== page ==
Dejan Lovren celebrates scoring for Southampton although the goal was later credited to Adam Lallana
newsComedy club forced to apologise as maggots eating a dead pigeon fall out of air-conditioning
Arts and Entertainment
Jo Brand says she's mellowed a lot
tvJo Brand says shows encourage people to laugh at the vulnerable
Life and Style
People may feel that they're procrastinating by watching TV in the evening
ebookA unique anthology of reporting and analysis of a crucial period of history
Latest stories from i100
Have you tried new the Independent Digital Edition apps?
Independent Dating

By clicking 'Search' you
are agreeing to our
Terms of Use.

iJobs Job Widget
iJobs Money & Business

Senior Risk Manager - Banking - London - £650

£600 - £650 per day: Orgtel: Conduct Risk Liaison Manager - Banking - London -...

The benefits of being in Recruitment at SThree...

£18000 - £23000 per annum + Comission: SThree: SThree, International Recruitme...

Test Analyst - UAT - Credit Risk

£280 - £300 per day + competitive: Orgtel: Test Analyst, Edinburgh, Credit Ris...

Trainee Recruitment Consultants - Banking & Finance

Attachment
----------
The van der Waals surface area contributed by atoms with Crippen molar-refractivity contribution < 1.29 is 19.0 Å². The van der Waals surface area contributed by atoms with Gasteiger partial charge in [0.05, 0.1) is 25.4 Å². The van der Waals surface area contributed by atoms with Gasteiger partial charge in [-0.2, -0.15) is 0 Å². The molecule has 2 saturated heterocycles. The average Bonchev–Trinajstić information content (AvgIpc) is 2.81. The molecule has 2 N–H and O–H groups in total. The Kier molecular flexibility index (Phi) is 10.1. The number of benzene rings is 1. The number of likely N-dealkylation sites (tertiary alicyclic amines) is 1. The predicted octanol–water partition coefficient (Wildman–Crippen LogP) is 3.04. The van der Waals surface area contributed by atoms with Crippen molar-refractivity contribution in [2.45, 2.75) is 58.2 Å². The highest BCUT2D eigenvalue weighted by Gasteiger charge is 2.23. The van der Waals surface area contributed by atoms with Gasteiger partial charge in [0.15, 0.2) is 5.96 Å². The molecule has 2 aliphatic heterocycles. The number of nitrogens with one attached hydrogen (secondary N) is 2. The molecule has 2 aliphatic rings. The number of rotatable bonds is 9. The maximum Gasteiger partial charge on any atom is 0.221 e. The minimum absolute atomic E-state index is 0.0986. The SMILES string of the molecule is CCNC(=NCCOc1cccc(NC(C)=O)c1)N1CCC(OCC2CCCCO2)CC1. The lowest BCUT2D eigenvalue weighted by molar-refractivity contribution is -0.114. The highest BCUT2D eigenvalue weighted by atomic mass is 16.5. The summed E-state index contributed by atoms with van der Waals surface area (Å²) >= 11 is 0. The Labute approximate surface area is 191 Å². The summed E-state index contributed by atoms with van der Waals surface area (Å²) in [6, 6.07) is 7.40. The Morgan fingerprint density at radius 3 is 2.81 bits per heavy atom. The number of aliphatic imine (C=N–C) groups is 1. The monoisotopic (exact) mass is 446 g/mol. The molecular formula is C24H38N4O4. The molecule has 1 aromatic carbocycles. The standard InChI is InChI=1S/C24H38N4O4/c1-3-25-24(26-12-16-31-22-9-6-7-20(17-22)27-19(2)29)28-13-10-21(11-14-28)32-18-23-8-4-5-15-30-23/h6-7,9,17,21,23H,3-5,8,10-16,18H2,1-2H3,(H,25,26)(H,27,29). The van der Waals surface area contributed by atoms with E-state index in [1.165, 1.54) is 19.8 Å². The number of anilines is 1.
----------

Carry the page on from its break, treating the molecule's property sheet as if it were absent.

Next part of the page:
£20000 - £25000 per annum + OTE £40,000: SThree: SThree Group have been well e...

Day In a Page

Evan Davis: The BBC’s wolf in sheep’s clothing to take over at Newsnight

The BBC’s wolf in sheep’s clothing

What will Evan Davis be like on Newsnight?
Finding the names for America’s shame: What happens to the immigrants crossing the US-Mexico border without documents who never make it past the Arizona desert?

Finding the names for America’s shame

The immigrants crossing the US-Mexico border without documents who never make it past the Arizona desert
Inside a church for Born Again Christians: Speaking to God in a Manchester multiplex

Inside a church for Born Again Christians

As Britain's Anglican church struggles to establish its modern identity, one branch of Christianity is booming
Rihanna, Kim Kardashian and me: How Olivier Rousteing is revitalising the house of Balmain

Olivier Rousteing is revitalising the house of Balmain

Parisian couturier Pierre Balmain made his name dressing the mid-century jet set. Today, Olivier Rousteing – heir to the house Pierre built – is celebrating their 21st-century equivalents. The result? Nothing short of Balmania
Cancer, cardiac arrest, HIV and homelessness - and he's only 39

Incredible survival story of David Tovey